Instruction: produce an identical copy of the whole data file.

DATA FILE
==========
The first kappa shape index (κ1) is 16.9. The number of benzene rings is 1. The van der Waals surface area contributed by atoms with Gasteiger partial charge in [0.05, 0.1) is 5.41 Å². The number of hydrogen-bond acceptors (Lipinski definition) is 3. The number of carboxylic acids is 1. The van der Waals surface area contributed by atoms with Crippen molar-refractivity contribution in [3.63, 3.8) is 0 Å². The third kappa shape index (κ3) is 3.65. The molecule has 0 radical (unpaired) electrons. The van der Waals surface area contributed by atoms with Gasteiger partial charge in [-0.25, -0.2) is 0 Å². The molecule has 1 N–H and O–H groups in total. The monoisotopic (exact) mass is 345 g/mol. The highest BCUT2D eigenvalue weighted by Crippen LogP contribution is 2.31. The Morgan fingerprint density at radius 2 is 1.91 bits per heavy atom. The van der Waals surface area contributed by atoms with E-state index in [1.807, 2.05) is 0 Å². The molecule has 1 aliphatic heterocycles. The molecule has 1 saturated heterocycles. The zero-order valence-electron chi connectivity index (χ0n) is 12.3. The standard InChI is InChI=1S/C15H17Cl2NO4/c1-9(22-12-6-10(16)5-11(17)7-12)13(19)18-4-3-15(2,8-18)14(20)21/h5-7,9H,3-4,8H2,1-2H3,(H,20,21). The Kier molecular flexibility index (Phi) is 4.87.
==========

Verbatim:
The first kappa shape index (κ1) is 16.9. The number of benzene rings is 1. The van der Waals surface area contributed by atoms with Gasteiger partial charge in [0.05, 0.1) is 5.41 Å². The number of hydrogen-bond acceptors (Lipinski definition) is 3. The number of carboxylic acids is 1. The van der Waals surface area contributed by atoms with Crippen molar-refractivity contribution in [3.63, 3.8) is 0 Å². The third kappa shape index (κ3) is 3.65. The molecule has 0 radical (unpaired) electrons. The van der Waals surface area contributed by atoms with Gasteiger partial charge in [-0.25, -0.2) is 0 Å². The molecule has 1 N–H and O–H groups in total. The monoisotopic (exact) mass is 345 g/mol. The highest BCUT2D eigenvalue weighted by Crippen LogP contribution is 2.31. The Morgan fingerprint density at radius 2 is 1.91 bits per heavy atom. The van der Waals surface area contributed by atoms with E-state index in [1.807, 2.05) is 0 Å². The molecule has 1 aliphatic heterocycles. The molecule has 1 saturated heterocycles. The zero-order valence-electron chi connectivity index (χ0n) is 12.3. The standard InChI is InChI=1S/C15H17Cl2NO4/c1-9(22-12-6-10(16)5-11(17)7-12)13(19)18-4-3-15(2,8-18)14(20)21/h5-7,9H,3-4,8H2,1-2H3,(H,20,21). The Kier molecular flexibility index (Phi) is 4.87.